Imperfect Information, Patent Publication, and the Market for Ideas
New York University (NYU) - Leonard N. Stern School of Business
Harvard Business School - Strategy Unit
August 31, 2013
Harvard Business School Strategy Unit Working Paper No. 14-019
We investigate the role of an important information-disclosure mechanism — patent publication — in the market for ideas. We do so by analyzing the effects of the American Inventors Protection Act (AIPA), which required, as of November 29, 2000, that U.S. patent applications be published 18 months after their filing rather than at the time of patent grant. We develop a theoretical framework that yields predictions about the effects of AIPA on the timing of licensing, and test the predictions using a sample of 339 licenses of biomedical inventions protected by patent applications filed between 1995 and 2005. We find that post-AIPA patent applications experience a sharp increase in the probability of licensing after 18-month publication, and, on average, are licensed about 8.5 months sooner than pre-AIPA patent applications. Thus, information disclosure through patent publications appears to facilitate transactions in the market for ideas and significantly accelerate the commercialization of inventions.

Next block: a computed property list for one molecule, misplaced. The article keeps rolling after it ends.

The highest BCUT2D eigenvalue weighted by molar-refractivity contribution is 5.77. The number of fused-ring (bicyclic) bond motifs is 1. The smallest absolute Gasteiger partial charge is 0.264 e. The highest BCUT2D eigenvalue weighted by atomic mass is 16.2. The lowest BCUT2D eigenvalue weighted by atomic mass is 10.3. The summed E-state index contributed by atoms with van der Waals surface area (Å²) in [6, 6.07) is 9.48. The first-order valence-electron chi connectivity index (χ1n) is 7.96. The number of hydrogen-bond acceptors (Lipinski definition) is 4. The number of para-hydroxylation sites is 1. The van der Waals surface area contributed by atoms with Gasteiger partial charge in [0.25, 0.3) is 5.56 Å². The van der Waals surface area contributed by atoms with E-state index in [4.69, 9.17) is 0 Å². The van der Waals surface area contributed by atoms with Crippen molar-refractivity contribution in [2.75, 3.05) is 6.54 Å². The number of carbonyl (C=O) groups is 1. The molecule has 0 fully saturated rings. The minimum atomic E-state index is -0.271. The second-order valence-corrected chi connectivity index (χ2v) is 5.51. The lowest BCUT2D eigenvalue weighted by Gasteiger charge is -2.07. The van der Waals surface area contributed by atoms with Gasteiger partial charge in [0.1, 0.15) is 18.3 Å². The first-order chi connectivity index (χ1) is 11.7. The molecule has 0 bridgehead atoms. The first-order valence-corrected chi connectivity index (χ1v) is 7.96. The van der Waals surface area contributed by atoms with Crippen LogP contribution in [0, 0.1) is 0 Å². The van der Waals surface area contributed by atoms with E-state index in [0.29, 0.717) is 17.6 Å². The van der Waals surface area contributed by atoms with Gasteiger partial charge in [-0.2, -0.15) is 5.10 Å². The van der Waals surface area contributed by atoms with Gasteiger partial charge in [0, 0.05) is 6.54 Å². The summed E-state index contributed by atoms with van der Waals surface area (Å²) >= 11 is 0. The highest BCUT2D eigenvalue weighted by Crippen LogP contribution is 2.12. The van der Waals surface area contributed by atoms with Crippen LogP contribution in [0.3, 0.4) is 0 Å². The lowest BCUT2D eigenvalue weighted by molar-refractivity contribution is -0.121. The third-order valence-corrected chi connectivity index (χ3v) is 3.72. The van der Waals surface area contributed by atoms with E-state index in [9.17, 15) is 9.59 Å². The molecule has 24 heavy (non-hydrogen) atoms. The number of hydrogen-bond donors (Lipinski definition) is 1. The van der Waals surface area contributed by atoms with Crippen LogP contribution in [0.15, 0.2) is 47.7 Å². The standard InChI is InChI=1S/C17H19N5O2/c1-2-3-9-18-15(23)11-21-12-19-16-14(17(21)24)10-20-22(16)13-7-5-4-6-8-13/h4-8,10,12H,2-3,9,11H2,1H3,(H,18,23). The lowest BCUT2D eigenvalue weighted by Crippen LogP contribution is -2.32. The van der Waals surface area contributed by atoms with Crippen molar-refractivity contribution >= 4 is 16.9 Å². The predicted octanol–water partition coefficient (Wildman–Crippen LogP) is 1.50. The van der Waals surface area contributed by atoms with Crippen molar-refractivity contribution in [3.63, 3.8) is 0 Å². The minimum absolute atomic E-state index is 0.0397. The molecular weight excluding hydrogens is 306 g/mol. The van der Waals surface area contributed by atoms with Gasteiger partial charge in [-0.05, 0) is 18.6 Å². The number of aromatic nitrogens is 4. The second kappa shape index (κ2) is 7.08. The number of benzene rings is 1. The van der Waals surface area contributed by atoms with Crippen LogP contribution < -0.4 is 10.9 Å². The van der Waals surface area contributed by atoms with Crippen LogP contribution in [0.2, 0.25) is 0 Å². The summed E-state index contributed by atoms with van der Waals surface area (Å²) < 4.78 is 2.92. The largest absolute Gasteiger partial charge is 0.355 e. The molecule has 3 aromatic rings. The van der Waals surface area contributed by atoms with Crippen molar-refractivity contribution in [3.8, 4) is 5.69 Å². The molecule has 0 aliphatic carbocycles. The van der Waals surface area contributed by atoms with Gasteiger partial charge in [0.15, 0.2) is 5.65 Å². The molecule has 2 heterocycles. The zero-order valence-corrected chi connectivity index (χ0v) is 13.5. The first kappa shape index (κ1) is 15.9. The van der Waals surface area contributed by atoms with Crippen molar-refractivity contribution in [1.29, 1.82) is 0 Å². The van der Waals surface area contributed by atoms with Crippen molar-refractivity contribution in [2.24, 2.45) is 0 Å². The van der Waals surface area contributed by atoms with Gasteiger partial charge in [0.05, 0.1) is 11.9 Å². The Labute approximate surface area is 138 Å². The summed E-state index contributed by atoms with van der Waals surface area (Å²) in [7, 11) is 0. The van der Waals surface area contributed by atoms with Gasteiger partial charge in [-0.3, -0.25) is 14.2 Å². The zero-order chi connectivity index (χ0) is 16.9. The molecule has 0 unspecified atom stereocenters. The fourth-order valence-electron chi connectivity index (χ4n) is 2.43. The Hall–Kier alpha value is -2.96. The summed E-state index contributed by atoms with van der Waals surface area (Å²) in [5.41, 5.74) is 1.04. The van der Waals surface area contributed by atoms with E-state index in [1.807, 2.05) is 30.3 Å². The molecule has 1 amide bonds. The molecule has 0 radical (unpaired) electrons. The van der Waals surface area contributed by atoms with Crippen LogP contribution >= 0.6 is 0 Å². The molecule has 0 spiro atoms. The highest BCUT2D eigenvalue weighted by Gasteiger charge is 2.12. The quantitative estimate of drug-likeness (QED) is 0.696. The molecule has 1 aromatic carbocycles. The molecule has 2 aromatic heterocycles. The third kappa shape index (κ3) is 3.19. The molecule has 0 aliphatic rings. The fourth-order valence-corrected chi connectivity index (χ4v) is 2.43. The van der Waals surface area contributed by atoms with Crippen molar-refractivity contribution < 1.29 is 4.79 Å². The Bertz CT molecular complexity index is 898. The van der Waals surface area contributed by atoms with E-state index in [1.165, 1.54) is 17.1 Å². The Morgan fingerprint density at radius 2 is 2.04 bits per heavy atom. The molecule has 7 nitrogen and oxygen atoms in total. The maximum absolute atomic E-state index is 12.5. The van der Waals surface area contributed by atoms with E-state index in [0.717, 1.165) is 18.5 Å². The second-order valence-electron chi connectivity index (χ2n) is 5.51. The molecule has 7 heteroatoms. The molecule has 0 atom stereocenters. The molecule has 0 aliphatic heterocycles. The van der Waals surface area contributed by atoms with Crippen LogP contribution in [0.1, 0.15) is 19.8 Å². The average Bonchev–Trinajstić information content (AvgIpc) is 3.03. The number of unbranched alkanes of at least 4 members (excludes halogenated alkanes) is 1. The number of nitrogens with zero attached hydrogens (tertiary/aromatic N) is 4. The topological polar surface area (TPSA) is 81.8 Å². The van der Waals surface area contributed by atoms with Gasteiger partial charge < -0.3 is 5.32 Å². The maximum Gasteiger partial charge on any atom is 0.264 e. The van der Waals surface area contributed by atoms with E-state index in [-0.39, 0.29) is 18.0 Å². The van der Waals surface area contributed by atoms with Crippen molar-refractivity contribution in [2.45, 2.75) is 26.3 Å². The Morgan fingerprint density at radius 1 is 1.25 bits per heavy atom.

Number of Pages in PDF File: 46
Keywords: Patents, Licensing, The American Inventor's Protection Act
JEL Classification: O31, O32, O34, O38working papers series
Date posted: July 13, 2013 ; Last revised: September 4, 2013
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